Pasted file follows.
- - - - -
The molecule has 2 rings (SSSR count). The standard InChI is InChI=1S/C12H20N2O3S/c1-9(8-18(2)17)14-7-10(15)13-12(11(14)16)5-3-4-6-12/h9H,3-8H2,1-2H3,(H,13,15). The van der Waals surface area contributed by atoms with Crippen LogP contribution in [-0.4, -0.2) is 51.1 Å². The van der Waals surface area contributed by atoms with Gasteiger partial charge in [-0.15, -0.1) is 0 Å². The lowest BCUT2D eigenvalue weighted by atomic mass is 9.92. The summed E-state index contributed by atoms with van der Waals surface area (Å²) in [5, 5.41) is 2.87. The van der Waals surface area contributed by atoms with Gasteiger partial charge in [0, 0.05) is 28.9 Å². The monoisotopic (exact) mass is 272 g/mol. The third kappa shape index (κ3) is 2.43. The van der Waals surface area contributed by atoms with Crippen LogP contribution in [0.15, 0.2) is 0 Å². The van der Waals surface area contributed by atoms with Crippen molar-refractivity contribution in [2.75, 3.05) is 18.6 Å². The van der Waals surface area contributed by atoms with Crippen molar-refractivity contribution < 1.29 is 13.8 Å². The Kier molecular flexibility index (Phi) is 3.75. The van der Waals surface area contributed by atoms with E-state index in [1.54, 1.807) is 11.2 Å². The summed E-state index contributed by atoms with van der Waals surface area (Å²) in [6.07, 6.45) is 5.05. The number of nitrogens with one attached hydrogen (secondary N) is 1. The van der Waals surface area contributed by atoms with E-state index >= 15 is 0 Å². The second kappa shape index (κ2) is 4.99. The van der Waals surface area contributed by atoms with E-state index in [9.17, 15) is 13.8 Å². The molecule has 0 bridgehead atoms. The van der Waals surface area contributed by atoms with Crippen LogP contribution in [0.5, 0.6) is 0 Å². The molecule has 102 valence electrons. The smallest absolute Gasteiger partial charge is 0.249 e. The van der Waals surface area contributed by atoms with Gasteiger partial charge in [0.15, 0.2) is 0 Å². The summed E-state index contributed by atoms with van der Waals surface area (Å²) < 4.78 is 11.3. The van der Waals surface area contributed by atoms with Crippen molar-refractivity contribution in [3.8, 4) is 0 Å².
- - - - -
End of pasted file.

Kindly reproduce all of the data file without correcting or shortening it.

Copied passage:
The molecule has 2 rings (SSSR count). The standard InChI is InChI=1S/C12H20N2O3S/c1-9(8-18(2)17)14-7-10(15)13-12(11(14)16)5-3-4-6-12/h9H,3-8H2,1-2H3,(H,13,15). The van der Waals surface area contributed by atoms with Crippen LogP contribution in [-0.4, -0.2) is 51.1 Å². The van der Waals surface area contributed by atoms with Gasteiger partial charge in [-0.15, -0.1) is 0 Å². The lowest BCUT2D eigenvalue weighted by atomic mass is 9.92. The summed E-state index contributed by atoms with van der Waals surface area (Å²) in [5, 5.41) is 2.87. The van der Waals surface area contributed by atoms with Gasteiger partial charge in [0, 0.05) is 28.9 Å². The monoisotopic (exact) mass is 272 g/mol. The third kappa shape index (κ3) is 2.43. The van der Waals surface area contributed by atoms with Crippen LogP contribution in [0.15, 0.2) is 0 Å². The van der Waals surface area contributed by atoms with Crippen molar-refractivity contribution in [2.75, 3.05) is 18.6 Å². The van der Waals surface area contributed by atoms with Crippen molar-refractivity contribution < 1.29 is 13.8 Å². The Kier molecular flexibility index (Phi) is 3.75. The van der Waals surface area contributed by atoms with E-state index in [1.54, 1.807) is 11.2 Å². The summed E-state index contributed by atoms with van der Waals surface area (Å²) in [6.07, 6.45) is 5.05. The number of nitrogens with one attached hydrogen (secondary N) is 1. The van der Waals surface area contributed by atoms with E-state index >= 15 is 0 Å². The second kappa shape index (κ2) is 4.99. The van der Waals surface area contributed by atoms with E-state index in [9.17, 15) is 13.8 Å². The molecule has 0 bridgehead atoms. The van der Waals surface area contributed by atoms with Crippen LogP contribution in [0.5, 0.6) is 0 Å². The molecule has 102 valence electrons. The smallest absolute Gasteiger partial charge is 0.249 e. The van der Waals surface area contributed by atoms with Gasteiger partial charge in [0.15, 0.2) is 0 Å². The summed E-state index contributed by atoms with van der Waals surface area (Å²) < 4.78 is 11.3. The van der Waals surface area contributed by atoms with Crippen molar-refractivity contribution in [3.8, 4) is 0 Å².